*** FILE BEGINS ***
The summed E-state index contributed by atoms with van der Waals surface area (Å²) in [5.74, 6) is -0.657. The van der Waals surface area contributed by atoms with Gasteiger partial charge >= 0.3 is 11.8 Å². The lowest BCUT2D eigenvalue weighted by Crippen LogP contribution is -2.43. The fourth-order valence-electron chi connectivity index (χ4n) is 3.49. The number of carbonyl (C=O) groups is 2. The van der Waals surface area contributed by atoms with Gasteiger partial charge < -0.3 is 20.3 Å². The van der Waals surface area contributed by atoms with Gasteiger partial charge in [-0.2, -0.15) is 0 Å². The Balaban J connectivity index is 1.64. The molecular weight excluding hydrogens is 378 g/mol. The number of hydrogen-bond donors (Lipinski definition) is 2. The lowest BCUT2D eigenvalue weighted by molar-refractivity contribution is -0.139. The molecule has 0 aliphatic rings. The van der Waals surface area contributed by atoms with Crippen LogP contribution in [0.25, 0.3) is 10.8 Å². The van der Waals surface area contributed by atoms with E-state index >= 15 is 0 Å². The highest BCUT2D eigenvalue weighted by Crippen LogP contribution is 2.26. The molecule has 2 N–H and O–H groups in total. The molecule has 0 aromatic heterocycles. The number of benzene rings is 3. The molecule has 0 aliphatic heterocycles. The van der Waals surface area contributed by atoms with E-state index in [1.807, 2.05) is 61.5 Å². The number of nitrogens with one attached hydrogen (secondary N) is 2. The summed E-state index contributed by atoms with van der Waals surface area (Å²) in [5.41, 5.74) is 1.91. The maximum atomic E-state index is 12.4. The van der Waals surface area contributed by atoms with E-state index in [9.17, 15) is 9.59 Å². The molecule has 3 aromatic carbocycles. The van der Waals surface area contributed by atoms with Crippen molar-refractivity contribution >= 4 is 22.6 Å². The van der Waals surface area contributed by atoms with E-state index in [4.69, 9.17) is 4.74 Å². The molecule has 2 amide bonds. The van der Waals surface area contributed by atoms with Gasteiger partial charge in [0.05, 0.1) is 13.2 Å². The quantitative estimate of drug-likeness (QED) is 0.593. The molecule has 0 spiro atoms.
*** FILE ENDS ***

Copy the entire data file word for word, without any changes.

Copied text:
The summed E-state index contributed by atoms with van der Waals surface area (Å²) in [5.74, 6) is -0.657. The van der Waals surface area contributed by atoms with Gasteiger partial charge >= 0.3 is 11.8 Å². The lowest BCUT2D eigenvalue weighted by Crippen LogP contribution is -2.43. The fourth-order valence-electron chi connectivity index (χ4n) is 3.49. The number of carbonyl (C=O) groups is 2. The van der Waals surface area contributed by atoms with Gasteiger partial charge < -0.3 is 20.3 Å². The van der Waals surface area contributed by atoms with Gasteiger partial charge in [-0.2, -0.15) is 0 Å². The Balaban J connectivity index is 1.64. The molecular weight excluding hydrogens is 378 g/mol. The number of hydrogen-bond donors (Lipinski definition) is 2. The lowest BCUT2D eigenvalue weighted by molar-refractivity contribution is -0.139. The molecule has 0 aliphatic rings. The van der Waals surface area contributed by atoms with Crippen LogP contribution in [0.25, 0.3) is 10.8 Å². The van der Waals surface area contributed by atoms with E-state index >= 15 is 0 Å². The highest BCUT2D eigenvalue weighted by Crippen LogP contribution is 2.26. The molecule has 2 N–H and O–H groups in total. The molecule has 0 aromatic heterocycles. The number of benzene rings is 3. The molecule has 0 aliphatic heterocycles. The van der Waals surface area contributed by atoms with E-state index in [1.807, 2.05) is 61.5 Å². The number of nitrogens with one attached hydrogen (secondary N) is 2. The summed E-state index contributed by atoms with van der Waals surface area (Å²) in [5.41, 5.74) is 1.91. The maximum atomic E-state index is 12.4. The van der Waals surface area contributed by atoms with E-state index in [9.17, 15) is 9.59 Å². The molecule has 3 aromatic carbocycles. The van der Waals surface area contributed by atoms with Crippen molar-refractivity contribution >= 4 is 22.6 Å². The van der Waals surface area contributed by atoms with E-state index in [4.69, 9.17) is 4.74 Å². The molecule has 2 amide bonds. The van der Waals surface area contributed by atoms with Gasteiger partial charge in [0.05, 0.1) is 13.2 Å². The quantitative estimate of drug-likeness (QED) is 0.593. The molecule has 0 spiro atoms.